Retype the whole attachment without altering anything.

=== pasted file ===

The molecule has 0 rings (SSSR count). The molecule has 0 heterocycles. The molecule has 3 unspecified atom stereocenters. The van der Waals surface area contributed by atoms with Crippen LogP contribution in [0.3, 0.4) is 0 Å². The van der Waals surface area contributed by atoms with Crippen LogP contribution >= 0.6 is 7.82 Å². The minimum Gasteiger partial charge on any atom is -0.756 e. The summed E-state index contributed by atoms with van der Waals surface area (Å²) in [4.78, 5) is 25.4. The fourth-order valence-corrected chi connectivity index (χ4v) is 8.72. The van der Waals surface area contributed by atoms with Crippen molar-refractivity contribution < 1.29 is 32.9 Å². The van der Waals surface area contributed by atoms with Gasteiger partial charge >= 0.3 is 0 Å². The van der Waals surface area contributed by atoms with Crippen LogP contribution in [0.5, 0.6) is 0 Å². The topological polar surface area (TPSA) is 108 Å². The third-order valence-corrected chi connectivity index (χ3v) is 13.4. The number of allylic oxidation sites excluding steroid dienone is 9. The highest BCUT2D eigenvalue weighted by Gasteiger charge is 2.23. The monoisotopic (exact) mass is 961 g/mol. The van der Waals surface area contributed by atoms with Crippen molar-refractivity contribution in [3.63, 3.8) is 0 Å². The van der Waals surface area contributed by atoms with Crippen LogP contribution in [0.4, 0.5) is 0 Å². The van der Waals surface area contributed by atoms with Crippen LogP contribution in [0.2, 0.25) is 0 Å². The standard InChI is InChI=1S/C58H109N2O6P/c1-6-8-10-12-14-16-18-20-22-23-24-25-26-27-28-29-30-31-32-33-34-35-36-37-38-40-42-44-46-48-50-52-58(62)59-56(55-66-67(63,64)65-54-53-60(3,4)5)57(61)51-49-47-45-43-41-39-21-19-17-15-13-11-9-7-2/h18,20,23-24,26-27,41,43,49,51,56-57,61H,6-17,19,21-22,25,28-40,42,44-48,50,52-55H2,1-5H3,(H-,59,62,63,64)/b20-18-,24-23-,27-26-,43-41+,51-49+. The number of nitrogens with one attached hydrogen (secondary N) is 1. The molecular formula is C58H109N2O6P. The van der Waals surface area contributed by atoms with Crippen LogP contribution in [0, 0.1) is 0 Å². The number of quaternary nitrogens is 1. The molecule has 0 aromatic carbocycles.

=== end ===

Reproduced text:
The molecule has 0 rings (SSSR count). The molecule has 0 heterocycles. The molecule has 3 unspecified atom stereocenters. The van der Waals surface area contributed by atoms with Crippen LogP contribution in [0.3, 0.4) is 0 Å². The van der Waals surface area contributed by atoms with Crippen LogP contribution >= 0.6 is 7.82 Å². The minimum Gasteiger partial charge on any atom is -0.756 e. The summed E-state index contributed by atoms with van der Waals surface area (Å²) in [4.78, 5) is 25.4. The fourth-order valence-corrected chi connectivity index (χ4v) is 8.72. The van der Waals surface area contributed by atoms with Crippen molar-refractivity contribution < 1.29 is 32.9 Å². The van der Waals surface area contributed by atoms with Gasteiger partial charge >= 0.3 is 0 Å². The van der Waals surface area contributed by atoms with Crippen LogP contribution in [0.5, 0.6) is 0 Å². The topological polar surface area (TPSA) is 108 Å². The third-order valence-corrected chi connectivity index (χ3v) is 13.4. The number of allylic oxidation sites excluding steroid dienone is 9. The highest BCUT2D eigenvalue weighted by Gasteiger charge is 2.23. The monoisotopic (exact) mass is 961 g/mol. The van der Waals surface area contributed by atoms with Crippen molar-refractivity contribution in [3.63, 3.8) is 0 Å². The van der Waals surface area contributed by atoms with Crippen LogP contribution in [0.4, 0.5) is 0 Å². The van der Waals surface area contributed by atoms with Crippen LogP contribution in [0.2, 0.25) is 0 Å². The standard InChI is InChI=1S/C58H109N2O6P/c1-6-8-10-12-14-16-18-20-22-23-24-25-26-27-28-29-30-31-32-33-34-35-36-37-38-40-42-44-46-48-50-52-58(62)59-56(55-66-67(63,64)65-54-53-60(3,4)5)57(61)51-49-47-45-43-41-39-21-19-17-15-13-11-9-7-2/h18,20,23-24,26-27,41,43,49,51,56-57,61H,6-17,19,21-22,25,28-40,42,44-48,50,52-55H2,1-5H3,(H-,59,62,63,64)/b20-18-,24-23-,27-26-,43-41+,51-49+. The number of nitrogens with one attached hydrogen (secondary N) is 1. The molecular formula is C58H109N2O6P. The van der Waals surface area contributed by atoms with Crippen LogP contribution in [0, 0.1) is 0 Å². The number of quaternary nitrogens is 1. The molecule has 0 aromatic carbocycles.